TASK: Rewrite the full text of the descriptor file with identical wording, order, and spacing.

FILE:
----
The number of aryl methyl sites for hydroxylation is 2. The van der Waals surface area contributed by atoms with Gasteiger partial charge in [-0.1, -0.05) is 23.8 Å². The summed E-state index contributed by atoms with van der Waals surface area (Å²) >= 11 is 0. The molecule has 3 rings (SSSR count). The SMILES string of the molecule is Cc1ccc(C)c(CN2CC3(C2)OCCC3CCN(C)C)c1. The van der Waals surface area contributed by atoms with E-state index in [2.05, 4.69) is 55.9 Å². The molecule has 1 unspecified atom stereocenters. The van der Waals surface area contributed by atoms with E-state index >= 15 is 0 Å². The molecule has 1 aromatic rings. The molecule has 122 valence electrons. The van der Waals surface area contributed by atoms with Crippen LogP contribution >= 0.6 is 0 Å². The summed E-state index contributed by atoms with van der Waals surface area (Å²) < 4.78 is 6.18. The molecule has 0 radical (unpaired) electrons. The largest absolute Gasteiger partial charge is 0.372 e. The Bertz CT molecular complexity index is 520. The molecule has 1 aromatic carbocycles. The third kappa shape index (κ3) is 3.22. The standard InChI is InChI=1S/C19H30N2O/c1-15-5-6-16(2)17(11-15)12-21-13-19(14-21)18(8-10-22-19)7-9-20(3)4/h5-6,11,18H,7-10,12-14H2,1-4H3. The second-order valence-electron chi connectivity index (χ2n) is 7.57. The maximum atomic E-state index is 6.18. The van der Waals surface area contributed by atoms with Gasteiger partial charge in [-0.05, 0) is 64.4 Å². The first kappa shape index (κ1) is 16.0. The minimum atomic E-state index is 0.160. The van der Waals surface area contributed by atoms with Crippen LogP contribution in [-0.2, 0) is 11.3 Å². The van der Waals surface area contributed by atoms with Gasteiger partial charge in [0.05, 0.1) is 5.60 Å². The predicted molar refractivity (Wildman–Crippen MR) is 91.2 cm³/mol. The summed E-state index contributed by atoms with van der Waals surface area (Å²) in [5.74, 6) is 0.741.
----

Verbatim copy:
The number of aryl methyl sites for hydroxylation is 2. The van der Waals surface area contributed by atoms with Gasteiger partial charge in [-0.1, -0.05) is 23.8 Å². The summed E-state index contributed by atoms with van der Waals surface area (Å²) >= 11 is 0. The molecule has 3 rings (SSSR count). The SMILES string of the molecule is Cc1ccc(C)c(CN2CC3(C2)OCCC3CCN(C)C)c1. The van der Waals surface area contributed by atoms with E-state index in [2.05, 4.69) is 55.9 Å². The molecule has 1 unspecified atom stereocenters. The van der Waals surface area contributed by atoms with E-state index >= 15 is 0 Å². The molecule has 1 aromatic rings. The molecule has 122 valence electrons. The van der Waals surface area contributed by atoms with Crippen LogP contribution >= 0.6 is 0 Å². The summed E-state index contributed by atoms with van der Waals surface area (Å²) < 4.78 is 6.18. The molecule has 0 radical (unpaired) electrons. The largest absolute Gasteiger partial charge is 0.372 e. The Bertz CT molecular complexity index is 520. The molecule has 1 aromatic carbocycles. The third kappa shape index (κ3) is 3.22. The standard InChI is InChI=1S/C19H30N2O/c1-15-5-6-16(2)17(11-15)12-21-13-19(14-21)18(8-10-22-19)7-9-20(3)4/h5-6,11,18H,7-10,12-14H2,1-4H3. The second-order valence-electron chi connectivity index (χ2n) is 7.57. The maximum atomic E-state index is 6.18. The van der Waals surface area contributed by atoms with Gasteiger partial charge in [-0.05, 0) is 64.4 Å². The first kappa shape index (κ1) is 16.0. The minimum atomic E-state index is 0.160. The van der Waals surface area contributed by atoms with Crippen LogP contribution in [-0.2, 0) is 11.3 Å². The van der Waals surface area contributed by atoms with Gasteiger partial charge in [0.05, 0.1) is 5.60 Å². The predicted molar refractivity (Wildman–Crippen MR) is 91.2 cm³/mol. The summed E-state index contributed by atoms with van der Waals surface area (Å²) in [5.74, 6) is 0.741.